Halse Anderson’s writing style throughout the book is broken into small thoughtful paragraphs straight from her main character’s mind, and instead of chapters, the book is broken into marking period quarters. I think this is what turned me off the first time I attempted to read this book, but I find it very clever now. This sets up the story timeline in a creative way, allowing the reader to understand the passing of time but without having it stated in the inner thoughts of the main character. I also was surprised at Mellie’s inner dialogue- though it’s a YA book, the content is, for the most part, mature. And when there are paragraphs of immaturity, it’s exactly what you would expect to come from a teenager. I thought I’d feel a little too old to be reading Speak, but Halse Anderson did a great job making Melanie’s story relatable and understandable for all ages.

As an aside, the copy I own is the platinum edition, so it came with a Q&A from the author, which I always love to read, and I found out that there is a movie version of Speak. After a little research, I found out it came out in 2004, starring a young Kristen Stewart. If you’ve seen it, what do you think? I think if the library has it, I’ll watch it and see how it compares.

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Overall, I would definitely recommend Speak. I know it’s an old YA book at this point, but it had a strong plot and main character that makes it still relevant to today.

Someone Like You by Sarah Dessen

After my Divergent bender, I needed something a little fluffy to read after to cure my book hangover. Cue Dessen.

I’ve read a few of her books back in high school, and have started a small collection at my house for just this reason. Whenever you are in a reading slump, reaching for a cute book that isn’t too long or too overly complicated (really, anything short and fluffy) is the best fix. Sarah Dessen is my go-to for such an occation, so I pulled Someone Like You off my shelf.

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The story is about Halley and Scarlett, best friends and neighbors since they were little girls. They know everything about each other, and balance each other out. Where Halley is the quiet, shy, thoughtful type, Scarlett is the strong, loud, take charge type. During the summer of their Sophomore year of high school, the two pick up cashier jobs at the local grocery, tan by the pool, and start mixing with the in crowd, meeting up with boys and sneaking around. Halley and her mother, a therapist who is slightly overbearing, start to feel tension between them as Halley starts to conceal more of her private and social life, and her mother tries to control Halley’s behavior. Meanwhile, Scarlett and a boy named Michael Sherwood start dating, and just as Halley is trying to handle the new dynamic with Scarlett, her mother sends her off (unwillingly) to a summer camp.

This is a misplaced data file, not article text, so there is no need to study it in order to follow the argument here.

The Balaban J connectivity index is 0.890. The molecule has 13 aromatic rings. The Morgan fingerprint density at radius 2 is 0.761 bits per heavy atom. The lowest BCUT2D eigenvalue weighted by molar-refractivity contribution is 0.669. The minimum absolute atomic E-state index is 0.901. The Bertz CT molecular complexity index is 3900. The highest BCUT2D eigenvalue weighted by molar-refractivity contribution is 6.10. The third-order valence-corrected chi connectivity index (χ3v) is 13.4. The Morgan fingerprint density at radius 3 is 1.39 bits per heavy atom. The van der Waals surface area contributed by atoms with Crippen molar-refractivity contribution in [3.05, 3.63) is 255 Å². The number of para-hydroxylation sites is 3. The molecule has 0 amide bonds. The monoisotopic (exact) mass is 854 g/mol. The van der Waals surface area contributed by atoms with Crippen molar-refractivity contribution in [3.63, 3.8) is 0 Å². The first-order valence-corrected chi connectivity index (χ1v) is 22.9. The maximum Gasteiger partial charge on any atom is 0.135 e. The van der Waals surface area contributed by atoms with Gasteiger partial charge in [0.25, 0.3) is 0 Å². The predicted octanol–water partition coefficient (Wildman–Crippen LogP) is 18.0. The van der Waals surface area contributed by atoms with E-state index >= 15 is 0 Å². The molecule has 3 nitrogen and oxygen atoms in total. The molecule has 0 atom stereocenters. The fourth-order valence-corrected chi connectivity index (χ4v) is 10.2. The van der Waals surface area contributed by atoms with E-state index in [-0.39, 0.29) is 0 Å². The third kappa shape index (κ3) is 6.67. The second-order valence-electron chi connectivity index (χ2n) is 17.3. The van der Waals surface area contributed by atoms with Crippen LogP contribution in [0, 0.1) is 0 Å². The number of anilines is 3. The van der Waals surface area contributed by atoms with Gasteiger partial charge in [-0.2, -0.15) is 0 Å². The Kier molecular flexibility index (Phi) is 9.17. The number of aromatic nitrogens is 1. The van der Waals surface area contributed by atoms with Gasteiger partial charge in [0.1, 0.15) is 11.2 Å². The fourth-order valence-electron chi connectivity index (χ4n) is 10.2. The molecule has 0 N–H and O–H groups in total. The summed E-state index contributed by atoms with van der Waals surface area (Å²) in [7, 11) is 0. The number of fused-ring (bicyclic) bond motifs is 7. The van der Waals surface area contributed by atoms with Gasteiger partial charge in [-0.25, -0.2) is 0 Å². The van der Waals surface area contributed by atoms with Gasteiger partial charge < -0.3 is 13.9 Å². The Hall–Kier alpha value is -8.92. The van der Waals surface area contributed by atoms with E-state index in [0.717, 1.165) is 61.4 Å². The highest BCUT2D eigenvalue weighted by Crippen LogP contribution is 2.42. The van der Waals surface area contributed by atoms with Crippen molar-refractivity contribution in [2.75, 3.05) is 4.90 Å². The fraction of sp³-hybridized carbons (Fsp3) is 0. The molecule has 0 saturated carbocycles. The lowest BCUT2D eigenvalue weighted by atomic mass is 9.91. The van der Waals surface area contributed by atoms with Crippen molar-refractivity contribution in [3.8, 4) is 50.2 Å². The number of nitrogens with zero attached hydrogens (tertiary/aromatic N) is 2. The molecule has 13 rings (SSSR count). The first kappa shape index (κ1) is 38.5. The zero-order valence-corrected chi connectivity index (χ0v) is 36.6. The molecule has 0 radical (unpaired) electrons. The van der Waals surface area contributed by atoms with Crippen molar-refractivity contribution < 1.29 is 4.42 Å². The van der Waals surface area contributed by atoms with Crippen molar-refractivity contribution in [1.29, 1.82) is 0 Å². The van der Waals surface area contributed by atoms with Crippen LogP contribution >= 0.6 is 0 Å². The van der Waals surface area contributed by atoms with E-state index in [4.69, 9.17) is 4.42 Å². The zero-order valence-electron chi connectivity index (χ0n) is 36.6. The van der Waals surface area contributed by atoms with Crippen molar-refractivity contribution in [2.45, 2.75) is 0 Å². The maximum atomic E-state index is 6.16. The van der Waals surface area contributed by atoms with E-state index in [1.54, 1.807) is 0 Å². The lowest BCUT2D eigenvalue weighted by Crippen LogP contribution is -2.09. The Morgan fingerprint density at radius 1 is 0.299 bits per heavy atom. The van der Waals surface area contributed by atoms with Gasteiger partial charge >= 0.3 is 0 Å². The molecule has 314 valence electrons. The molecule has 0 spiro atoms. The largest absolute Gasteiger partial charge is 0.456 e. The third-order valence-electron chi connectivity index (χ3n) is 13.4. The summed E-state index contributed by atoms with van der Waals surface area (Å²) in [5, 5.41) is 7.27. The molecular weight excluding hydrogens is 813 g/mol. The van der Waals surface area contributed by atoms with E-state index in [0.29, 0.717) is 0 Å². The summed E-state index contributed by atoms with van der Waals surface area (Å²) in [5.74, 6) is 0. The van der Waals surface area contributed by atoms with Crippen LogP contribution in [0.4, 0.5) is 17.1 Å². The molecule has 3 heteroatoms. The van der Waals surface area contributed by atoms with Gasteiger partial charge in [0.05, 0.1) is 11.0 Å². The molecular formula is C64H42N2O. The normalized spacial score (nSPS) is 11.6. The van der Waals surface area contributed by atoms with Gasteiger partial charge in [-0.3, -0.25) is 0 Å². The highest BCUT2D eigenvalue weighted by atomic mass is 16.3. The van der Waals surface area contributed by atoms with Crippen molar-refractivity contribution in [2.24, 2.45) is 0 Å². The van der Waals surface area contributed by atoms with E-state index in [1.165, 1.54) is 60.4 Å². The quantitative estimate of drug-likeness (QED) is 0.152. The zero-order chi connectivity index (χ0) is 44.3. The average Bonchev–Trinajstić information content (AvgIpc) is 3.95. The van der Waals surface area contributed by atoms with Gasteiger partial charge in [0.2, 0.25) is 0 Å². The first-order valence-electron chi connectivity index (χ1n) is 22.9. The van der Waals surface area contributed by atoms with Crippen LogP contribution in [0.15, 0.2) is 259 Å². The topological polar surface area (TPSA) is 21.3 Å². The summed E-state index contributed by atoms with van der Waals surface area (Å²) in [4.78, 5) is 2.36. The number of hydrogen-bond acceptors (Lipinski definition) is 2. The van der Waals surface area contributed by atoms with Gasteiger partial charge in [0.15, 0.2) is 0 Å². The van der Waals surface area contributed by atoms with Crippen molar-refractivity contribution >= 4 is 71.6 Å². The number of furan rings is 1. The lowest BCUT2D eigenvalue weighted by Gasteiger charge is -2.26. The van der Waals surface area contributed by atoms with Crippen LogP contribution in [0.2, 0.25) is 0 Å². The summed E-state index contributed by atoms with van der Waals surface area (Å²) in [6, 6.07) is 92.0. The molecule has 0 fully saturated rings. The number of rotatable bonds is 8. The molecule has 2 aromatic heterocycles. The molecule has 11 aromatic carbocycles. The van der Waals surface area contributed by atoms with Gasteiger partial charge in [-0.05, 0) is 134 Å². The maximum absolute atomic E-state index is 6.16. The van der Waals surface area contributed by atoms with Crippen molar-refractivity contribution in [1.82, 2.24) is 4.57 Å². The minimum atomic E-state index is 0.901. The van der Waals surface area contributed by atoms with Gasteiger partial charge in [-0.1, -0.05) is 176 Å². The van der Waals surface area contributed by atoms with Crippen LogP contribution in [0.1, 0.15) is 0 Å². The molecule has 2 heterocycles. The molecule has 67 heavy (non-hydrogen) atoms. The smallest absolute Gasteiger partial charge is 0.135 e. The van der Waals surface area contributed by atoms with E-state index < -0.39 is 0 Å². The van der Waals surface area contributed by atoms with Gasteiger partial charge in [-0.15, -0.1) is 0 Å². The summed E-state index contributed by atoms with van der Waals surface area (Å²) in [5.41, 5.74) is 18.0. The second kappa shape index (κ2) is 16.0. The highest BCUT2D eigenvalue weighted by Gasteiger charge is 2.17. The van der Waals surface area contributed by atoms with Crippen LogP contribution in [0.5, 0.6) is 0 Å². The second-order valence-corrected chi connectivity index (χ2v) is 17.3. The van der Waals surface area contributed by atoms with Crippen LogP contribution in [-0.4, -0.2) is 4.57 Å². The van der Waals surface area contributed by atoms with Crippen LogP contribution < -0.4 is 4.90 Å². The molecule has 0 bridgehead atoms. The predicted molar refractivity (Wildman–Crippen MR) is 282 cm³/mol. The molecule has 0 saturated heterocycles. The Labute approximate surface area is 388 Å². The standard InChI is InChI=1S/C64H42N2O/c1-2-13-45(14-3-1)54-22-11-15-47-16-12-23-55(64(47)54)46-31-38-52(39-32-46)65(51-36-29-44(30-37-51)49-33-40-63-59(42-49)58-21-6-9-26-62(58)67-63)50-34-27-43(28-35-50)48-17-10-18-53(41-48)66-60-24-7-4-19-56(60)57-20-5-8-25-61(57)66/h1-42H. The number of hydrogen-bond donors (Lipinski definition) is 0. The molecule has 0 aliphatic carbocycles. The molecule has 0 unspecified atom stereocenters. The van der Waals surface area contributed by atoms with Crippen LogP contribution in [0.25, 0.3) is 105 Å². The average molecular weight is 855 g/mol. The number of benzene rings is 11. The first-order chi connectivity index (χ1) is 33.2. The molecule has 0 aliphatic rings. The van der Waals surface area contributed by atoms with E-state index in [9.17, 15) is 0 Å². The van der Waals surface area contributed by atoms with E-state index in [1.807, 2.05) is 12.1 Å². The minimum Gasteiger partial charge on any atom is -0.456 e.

A week before the end of summer, Halley gets a late night call from Scarlett- Michael died in an accident. Halley immediately figures out how to get home to support Scarlett in her time of need. After all, Scarlett has always supported Halley, and that’s what best friends are for. But as the start of the school year rolls around, Halley learns Scarlett is going to need more than consoling, and it’s Halley’s turn to take charge.

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It’s a quick read at 281 pages, and though it’s a little young and predictable, it’s the perfect reset read- the kind where you don’t have to think too hard and know there is going to be a happy ending. It may be a tad boring, but this was a much needed read for me.




Allegiant by Veronica Roth

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Oh. My. Heart.

For those of you who haven’t read Divergent and Insurgent, you know what to do…

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Read them? Good, because there is no way I can write about Allegiant without spoilers. I’ll try to leave out what I can, but there is just SO MUCH TO TALK ABOUT.

Let’s start with a quick summary. At the beginning of the book, the Factionless have taken control of the city, declaring that there will be no more faction system. Tris is under arrest for treason, for trying to help stop the attack on Janine- which was done only to help release information that has been hidden for years. Tobias and Tris were at odds, since he was working with his mother and not with Tris, until the very last minute, when Tobias helped release the hidden information behind his mother’s back. The information contained a message from one of the original settlers of the establishment, revealing that there was life outside the city limits and why the establishment was originated.

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Now, as the novel continues, the point of view switches between Tris and Tobias every chapter. This was a little tricky for me, because for the last two books, I’ve been completely inside Tris’ head, and then getting into Allegiant, I had to start thinking like Tobias as well. There were a couple of times where the pace got fast, and as chapters whipped by, I had to go back and double check who’s point of view I was reading from. I disliked having to do that as it slow my pace, but at the same time, it was interesting to get the multiple points of view. I believe it made sense for the story to split the views, and come the end of the book, it was definitely necessary.